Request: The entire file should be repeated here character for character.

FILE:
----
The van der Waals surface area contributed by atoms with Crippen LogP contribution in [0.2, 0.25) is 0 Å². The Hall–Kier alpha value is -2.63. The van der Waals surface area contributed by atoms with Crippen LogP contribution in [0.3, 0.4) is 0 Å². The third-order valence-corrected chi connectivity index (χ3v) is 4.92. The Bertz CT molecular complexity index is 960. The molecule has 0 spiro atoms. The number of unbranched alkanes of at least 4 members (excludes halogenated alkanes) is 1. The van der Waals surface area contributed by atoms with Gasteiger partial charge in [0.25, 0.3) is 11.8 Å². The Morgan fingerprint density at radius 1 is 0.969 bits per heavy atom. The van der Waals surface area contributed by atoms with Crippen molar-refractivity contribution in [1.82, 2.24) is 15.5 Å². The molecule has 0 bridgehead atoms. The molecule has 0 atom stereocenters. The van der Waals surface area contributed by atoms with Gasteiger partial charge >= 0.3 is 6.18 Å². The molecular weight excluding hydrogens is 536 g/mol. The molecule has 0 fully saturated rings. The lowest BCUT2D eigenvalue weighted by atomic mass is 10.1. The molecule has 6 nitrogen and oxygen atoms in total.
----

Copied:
The van der Waals surface area contributed by atoms with Crippen LogP contribution in [0.2, 0.25) is 0 Å². The Hall–Kier alpha value is -2.63. The van der Waals surface area contributed by atoms with Crippen LogP contribution in [0.3, 0.4) is 0 Å². The third-order valence-corrected chi connectivity index (χ3v) is 4.92. The Bertz CT molecular complexity index is 960. The molecule has 0 spiro atoms. The number of unbranched alkanes of at least 4 members (excludes halogenated alkanes) is 1. The van der Waals surface area contributed by atoms with Gasteiger partial charge in [0.25, 0.3) is 11.8 Å². The Morgan fingerprint density at radius 1 is 0.969 bits per heavy atom. The van der Waals surface area contributed by atoms with Crippen molar-refractivity contribution in [1.82, 2.24) is 15.5 Å². The molecule has 0 bridgehead atoms. The molecule has 0 atom stereocenters. The van der Waals surface area contributed by atoms with Gasteiger partial charge >= 0.3 is 6.18 Å². The molecular weight excluding hydrogens is 536 g/mol. The molecule has 0 fully saturated rings. The lowest BCUT2D eigenvalue weighted by atomic mass is 10.1. The molecule has 6 nitrogen and oxygen atoms in total.